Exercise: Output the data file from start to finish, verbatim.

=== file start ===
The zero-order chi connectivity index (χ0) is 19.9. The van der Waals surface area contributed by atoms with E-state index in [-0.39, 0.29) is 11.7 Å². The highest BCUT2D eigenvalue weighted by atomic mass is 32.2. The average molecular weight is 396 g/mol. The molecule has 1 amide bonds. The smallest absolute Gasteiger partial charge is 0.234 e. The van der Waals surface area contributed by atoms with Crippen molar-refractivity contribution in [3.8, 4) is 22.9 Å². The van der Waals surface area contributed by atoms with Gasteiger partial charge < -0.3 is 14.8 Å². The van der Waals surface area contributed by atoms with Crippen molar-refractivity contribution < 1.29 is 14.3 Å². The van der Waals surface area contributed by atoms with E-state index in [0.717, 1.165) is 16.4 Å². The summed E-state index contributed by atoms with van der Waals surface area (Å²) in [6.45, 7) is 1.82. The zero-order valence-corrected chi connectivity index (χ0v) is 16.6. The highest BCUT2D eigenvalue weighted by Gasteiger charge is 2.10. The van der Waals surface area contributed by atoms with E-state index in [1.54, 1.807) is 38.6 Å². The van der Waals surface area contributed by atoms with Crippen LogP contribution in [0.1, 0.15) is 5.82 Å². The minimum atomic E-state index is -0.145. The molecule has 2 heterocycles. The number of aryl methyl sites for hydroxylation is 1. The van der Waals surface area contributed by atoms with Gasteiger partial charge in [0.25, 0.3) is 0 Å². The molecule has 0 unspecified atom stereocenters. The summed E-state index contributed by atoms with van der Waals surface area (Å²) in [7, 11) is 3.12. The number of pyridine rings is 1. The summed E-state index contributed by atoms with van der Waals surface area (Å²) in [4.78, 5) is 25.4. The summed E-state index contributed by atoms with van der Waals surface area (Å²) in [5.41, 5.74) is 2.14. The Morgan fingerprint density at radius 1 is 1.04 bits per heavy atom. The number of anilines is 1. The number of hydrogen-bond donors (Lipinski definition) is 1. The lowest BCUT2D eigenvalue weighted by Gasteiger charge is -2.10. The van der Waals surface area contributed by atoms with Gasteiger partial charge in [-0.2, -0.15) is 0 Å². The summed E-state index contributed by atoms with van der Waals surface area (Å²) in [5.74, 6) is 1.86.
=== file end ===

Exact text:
The zero-order chi connectivity index (χ0) is 19.9. The van der Waals surface area contributed by atoms with E-state index in [-0.39, 0.29) is 11.7 Å². The highest BCUT2D eigenvalue weighted by atomic mass is 32.2. The average molecular weight is 396 g/mol. The molecule has 1 amide bonds. The smallest absolute Gasteiger partial charge is 0.234 e. The van der Waals surface area contributed by atoms with Crippen molar-refractivity contribution in [3.8, 4) is 22.9 Å². The van der Waals surface area contributed by atoms with Gasteiger partial charge < -0.3 is 14.8 Å². The van der Waals surface area contributed by atoms with Crippen molar-refractivity contribution < 1.29 is 14.3 Å². The van der Waals surface area contributed by atoms with E-state index in [0.717, 1.165) is 16.4 Å². The summed E-state index contributed by atoms with van der Waals surface area (Å²) in [6.45, 7) is 1.82. The zero-order valence-corrected chi connectivity index (χ0v) is 16.6. The highest BCUT2D eigenvalue weighted by Gasteiger charge is 2.10. The van der Waals surface area contributed by atoms with E-state index in [1.54, 1.807) is 38.6 Å². The van der Waals surface area contributed by atoms with Crippen LogP contribution in [0.1, 0.15) is 5.82 Å². The minimum atomic E-state index is -0.145. The molecule has 2 heterocycles. The number of aryl methyl sites for hydroxylation is 1. The van der Waals surface area contributed by atoms with Gasteiger partial charge in [0.25, 0.3) is 0 Å². The molecule has 0 unspecified atom stereocenters. The summed E-state index contributed by atoms with van der Waals surface area (Å²) in [7, 11) is 3.12. The number of pyridine rings is 1. The summed E-state index contributed by atoms with van der Waals surface area (Å²) in [4.78, 5) is 25.4. The summed E-state index contributed by atoms with van der Waals surface area (Å²) in [5.41, 5.74) is 2.14. The Morgan fingerprint density at radius 1 is 1.04 bits per heavy atom. The number of anilines is 1. The number of hydrogen-bond donors (Lipinski definition) is 1. The lowest BCUT2D eigenvalue weighted by Gasteiger charge is -2.10. The van der Waals surface area contributed by atoms with Gasteiger partial charge in [-0.2, -0.15) is 0 Å². The summed E-state index contributed by atoms with van der Waals surface area (Å²) in [5.74, 6) is 1.86.